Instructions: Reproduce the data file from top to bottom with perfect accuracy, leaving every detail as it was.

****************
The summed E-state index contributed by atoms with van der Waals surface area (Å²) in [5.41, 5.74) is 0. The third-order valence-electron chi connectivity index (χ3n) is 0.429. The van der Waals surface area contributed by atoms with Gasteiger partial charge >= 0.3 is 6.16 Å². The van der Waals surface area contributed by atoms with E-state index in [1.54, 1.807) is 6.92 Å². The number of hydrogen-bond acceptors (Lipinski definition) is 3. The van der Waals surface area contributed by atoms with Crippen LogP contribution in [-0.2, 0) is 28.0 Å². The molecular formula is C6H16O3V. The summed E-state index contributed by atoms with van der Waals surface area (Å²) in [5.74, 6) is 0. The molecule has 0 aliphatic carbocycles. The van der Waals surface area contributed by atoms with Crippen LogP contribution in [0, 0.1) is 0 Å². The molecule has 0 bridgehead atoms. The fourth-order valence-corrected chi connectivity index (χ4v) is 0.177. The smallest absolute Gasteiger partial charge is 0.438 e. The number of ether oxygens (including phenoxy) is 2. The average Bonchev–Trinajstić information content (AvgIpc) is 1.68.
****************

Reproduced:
The summed E-state index contributed by atoms with van der Waals surface area (Å²) in [5.41, 5.74) is 0. The third-order valence-electron chi connectivity index (χ3n) is 0.429. The van der Waals surface area contributed by atoms with Gasteiger partial charge >= 0.3 is 6.16 Å². The van der Waals surface area contributed by atoms with E-state index in [1.54, 1.807) is 6.92 Å². The number of hydrogen-bond acceptors (Lipinski definition) is 3. The van der Waals surface area contributed by atoms with Crippen LogP contribution in [-0.2, 0) is 28.0 Å². The molecular formula is C6H16O3V. The summed E-state index contributed by atoms with van der Waals surface area (Å²) in [5.74, 6) is 0. The molecule has 0 aliphatic carbocycles. The van der Waals surface area contributed by atoms with Crippen LogP contribution in [0, 0.1) is 0 Å². The molecule has 0 bridgehead atoms. The fourth-order valence-corrected chi connectivity index (χ4v) is 0.177. The smallest absolute Gasteiger partial charge is 0.438 e. The number of ether oxygens (including phenoxy) is 2. The average Bonchev–Trinajstić information content (AvgIpc) is 1.68.